European Planetary Science Congress
Adibekyan, Vardan; Dorn, Caroline; Sousa, Sérgio; Santos, Nuno; Bitsch, Bertram; Israelian, Garik; Mordasini, Christoph; Barros, Susana; Delgado Mena, Elisa; Demangeon, Olivier; Faria, João; Figueira, Pedro; Hakobyan, Artur; Osagh, Mahmoudreza; Soares, Bárbara; Kunitomo, Masanobu; Takeda, Yoichi; Jofré, Emiliano; Petrucc, Romina; Martioli, Eder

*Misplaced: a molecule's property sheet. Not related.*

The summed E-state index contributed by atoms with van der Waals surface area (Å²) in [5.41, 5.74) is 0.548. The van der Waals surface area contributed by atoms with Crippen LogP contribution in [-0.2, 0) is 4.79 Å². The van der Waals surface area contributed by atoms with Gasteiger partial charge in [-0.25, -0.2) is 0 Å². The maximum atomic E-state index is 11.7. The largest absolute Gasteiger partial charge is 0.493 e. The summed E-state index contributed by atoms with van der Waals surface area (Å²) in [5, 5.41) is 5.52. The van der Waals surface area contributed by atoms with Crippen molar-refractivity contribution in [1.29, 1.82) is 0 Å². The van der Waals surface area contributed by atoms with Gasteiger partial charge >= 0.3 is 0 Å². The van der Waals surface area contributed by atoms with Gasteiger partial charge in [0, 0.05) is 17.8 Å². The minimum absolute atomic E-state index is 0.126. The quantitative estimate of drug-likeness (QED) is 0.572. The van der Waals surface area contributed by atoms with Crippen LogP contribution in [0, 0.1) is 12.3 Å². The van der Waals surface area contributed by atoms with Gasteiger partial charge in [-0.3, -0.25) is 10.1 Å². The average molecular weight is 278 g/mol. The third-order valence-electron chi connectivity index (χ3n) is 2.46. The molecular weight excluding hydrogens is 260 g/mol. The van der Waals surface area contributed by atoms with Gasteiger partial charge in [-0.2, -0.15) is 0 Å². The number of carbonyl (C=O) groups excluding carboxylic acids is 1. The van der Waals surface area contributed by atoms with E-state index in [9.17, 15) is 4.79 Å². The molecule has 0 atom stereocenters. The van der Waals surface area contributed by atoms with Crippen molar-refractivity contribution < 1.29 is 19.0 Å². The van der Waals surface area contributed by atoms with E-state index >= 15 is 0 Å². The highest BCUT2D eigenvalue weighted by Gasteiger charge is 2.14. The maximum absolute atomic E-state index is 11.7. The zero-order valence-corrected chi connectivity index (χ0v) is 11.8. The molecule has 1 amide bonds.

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With the swift advance in exoplanet sciences it is now possible to characterize not only the fundamental parameters (mass and radius) of planets but also their interior structure and bulk composition. The former is known to influence on the habitability conditions of terrestrial planets, and the latter in itself is a key aspect to understand planet formation processes and the origin of their diversity.In order to accurately assess planetary internal composition, the derivation of the chemical abundances of the host stars is of extreme importance. In particualr, stellar abundances of Fe, Si, Mg are proposed as principal constraints to reduce degeneracy in exoplanet interior structure models under assumption of identical composition of these elements in the rocky planets and their host stars.This regularly used assumption is based on our knowledge that stars and planets form from the same primordial gas and dust cloud. It is also supported by our Solar System observations for which we know that the composition of major rock forming elements (such as Mg, Si, and Fe) in the meteorites and telluric planets (with the exception of Mercury) is similar to that of the Sun. However, direct observational evidence for the aforementioned assumption for exoplanets is absent.By using the largest possible sample of precisely characterized low-mass planets and their host stars, we show that the composition of the planet building blocks indeed correlates with the properties of the rocky planets (see Fig. 1). We also find that on average the iron-mass fraction of planets is higher than that of the primordial values, owing to the disk-chemistry and planet formation processes. Additionally, we show that super-Earths and super-Mercuries appear to be distinct populations with differing compositions, implying differences in their formation processes. We suggest that giant impact alone is not responsible for the high-densities of super-Mercuries.I propose an oral contribution to speak about these very recent results published in Scinece.Fig. 1 The iron-mass fraction of the planets inferred from the planets' mass and radius as a function of the iron-mass fraction of the protoplanetary disk, estimated from the host star abundances. Super-Mercuries (in brown) and super-Earths (in blue) appear as two distinct groups.